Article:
When NBC Palm Springs news achor, Gino LaMont tested positive for COVID he was not surprised but he was afraid, especially for his family. His wife also tested positive.
“Twenty five million Americans has tested positive so the idea that I would too is not outrageous. I think it’s the uncertainty because the reaction is everything from it’s like the flu to death, it was the not knowing the uncertainty is the scary part,” says LaMont.
But he took action and was willing to try new treatments including monoclonal antibodies.
“In my opinion try anything that you know gives you a shot that the doctors say is okay,” says LaMont, stressing that as long as the medication or treatment are cleared by the FDA to treat the virus and approved by your doctor.
Monoclonal antibodies have been approved by the FDA under their Emergency Use Authorization.
He and his wife went to Desert Regional Medical Center, after their doctor recommended they try the underused treatment.
DRMC now has an infusion center where they administer the two hour intravenous infusion.
Dr. Timothy Tyler, Director of Pharmacy, Lab who manages the program says this treatment is a powerful tool in their continued fight against the virus, “What we’re doing is trying to give the immune system a leg up so that the immune system is better equipped to fight an active viral infection.”
He says the these antibodies are cloned versions of normal antibodies that have proven more effective in fighting off the virus and they go to work immediately and stay in the body close to a month. And while they’ve only been doing the treatment at DRMC for two weeks he says studies other facilities have done show promise in saving lives and increasing hospital capacity.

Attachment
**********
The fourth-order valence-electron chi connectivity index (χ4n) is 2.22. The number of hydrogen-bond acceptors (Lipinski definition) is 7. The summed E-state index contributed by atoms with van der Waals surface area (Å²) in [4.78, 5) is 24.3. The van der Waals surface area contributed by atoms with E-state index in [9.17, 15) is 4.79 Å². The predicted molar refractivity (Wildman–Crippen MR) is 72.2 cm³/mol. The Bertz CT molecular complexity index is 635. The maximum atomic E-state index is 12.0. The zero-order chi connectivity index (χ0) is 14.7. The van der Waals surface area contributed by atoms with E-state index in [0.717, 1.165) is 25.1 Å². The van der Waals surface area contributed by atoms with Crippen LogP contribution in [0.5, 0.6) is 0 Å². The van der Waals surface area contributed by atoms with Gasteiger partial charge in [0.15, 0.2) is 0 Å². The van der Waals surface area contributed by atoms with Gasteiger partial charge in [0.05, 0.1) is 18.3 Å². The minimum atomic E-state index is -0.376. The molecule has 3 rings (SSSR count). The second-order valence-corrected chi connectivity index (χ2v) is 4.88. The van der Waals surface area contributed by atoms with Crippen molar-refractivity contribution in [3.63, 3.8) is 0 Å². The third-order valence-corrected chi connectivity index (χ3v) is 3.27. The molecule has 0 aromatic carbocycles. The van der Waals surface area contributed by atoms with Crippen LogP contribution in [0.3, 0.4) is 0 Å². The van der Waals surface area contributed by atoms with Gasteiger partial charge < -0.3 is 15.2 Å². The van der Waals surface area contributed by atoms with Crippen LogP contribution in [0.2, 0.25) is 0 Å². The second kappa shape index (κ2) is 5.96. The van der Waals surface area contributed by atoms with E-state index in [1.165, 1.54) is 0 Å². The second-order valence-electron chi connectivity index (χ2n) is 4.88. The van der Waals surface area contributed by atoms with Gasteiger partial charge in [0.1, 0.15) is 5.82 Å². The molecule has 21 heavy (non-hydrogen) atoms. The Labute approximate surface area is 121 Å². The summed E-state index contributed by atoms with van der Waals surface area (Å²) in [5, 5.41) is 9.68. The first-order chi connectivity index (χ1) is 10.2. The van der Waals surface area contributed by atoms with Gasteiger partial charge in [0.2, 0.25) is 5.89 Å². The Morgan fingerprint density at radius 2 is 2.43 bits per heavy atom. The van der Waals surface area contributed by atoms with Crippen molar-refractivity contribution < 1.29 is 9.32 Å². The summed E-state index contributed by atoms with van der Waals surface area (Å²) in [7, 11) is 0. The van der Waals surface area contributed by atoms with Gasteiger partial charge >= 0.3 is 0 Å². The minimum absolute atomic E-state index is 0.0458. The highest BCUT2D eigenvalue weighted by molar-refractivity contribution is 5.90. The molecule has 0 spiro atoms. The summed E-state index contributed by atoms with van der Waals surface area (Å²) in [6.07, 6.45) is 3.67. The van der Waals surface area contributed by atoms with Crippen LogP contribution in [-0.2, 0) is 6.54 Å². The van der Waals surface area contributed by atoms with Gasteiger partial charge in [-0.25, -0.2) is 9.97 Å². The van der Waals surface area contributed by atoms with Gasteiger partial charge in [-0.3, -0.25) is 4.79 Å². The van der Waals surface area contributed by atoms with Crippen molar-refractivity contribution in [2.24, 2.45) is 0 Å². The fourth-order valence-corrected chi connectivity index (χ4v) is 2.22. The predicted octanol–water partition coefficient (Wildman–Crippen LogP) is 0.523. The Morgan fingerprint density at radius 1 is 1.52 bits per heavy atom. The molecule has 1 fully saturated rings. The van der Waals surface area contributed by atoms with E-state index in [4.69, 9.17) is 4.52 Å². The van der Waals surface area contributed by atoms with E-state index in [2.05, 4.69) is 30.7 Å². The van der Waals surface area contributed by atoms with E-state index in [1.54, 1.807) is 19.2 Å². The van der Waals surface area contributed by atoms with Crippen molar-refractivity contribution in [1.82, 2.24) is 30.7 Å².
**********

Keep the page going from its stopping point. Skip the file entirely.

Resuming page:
“It only takes treating monoclonal in four of those patients and you’re actually getting one saved a hospitalization, so the idea is the treat these patients, get them to feel better, try and avoid a hospitalization when possible,” says Tyler.
He says the treatment is free, almost anyone qualifies but it must be administered as early as possible, no longer than ten days from a positive test and you must have mild to moderate symptoms.
“They also can’t have an active infection like pneumonia, fungal infection, various systemic system wide body infection that has actually has some bad things so you want to make sure your doctor is screening for all of that,” says Tyler.
Forty-eight hours after the treatment, Gino says he’s feeling a little better everyday but his wife who got hit harder is seeing some progress too, “And she says she’s just today feeling better … so how much of it is the treatment I don’t know, I think most of the doctors will tell you that the addition of the antibodies does help in the fight, so maybe we won’t get worse get worse because of it, at least that’s the hope.”
And hope is a side effect Tyler sees at the center in patients who are grateful they don’t have to go it alone.
“They’ve had colleagues or friends or even family that have not done well with COVID, some have succumbed, and so they’re wide-eyed and kind of scared so they’re so grateful to get the treatment,” says Tyler.
They do not accept walk ins, the treatment is given by appointment only. The patient must have a doctor referral and positive test.
For more information call: (760) 416-4870.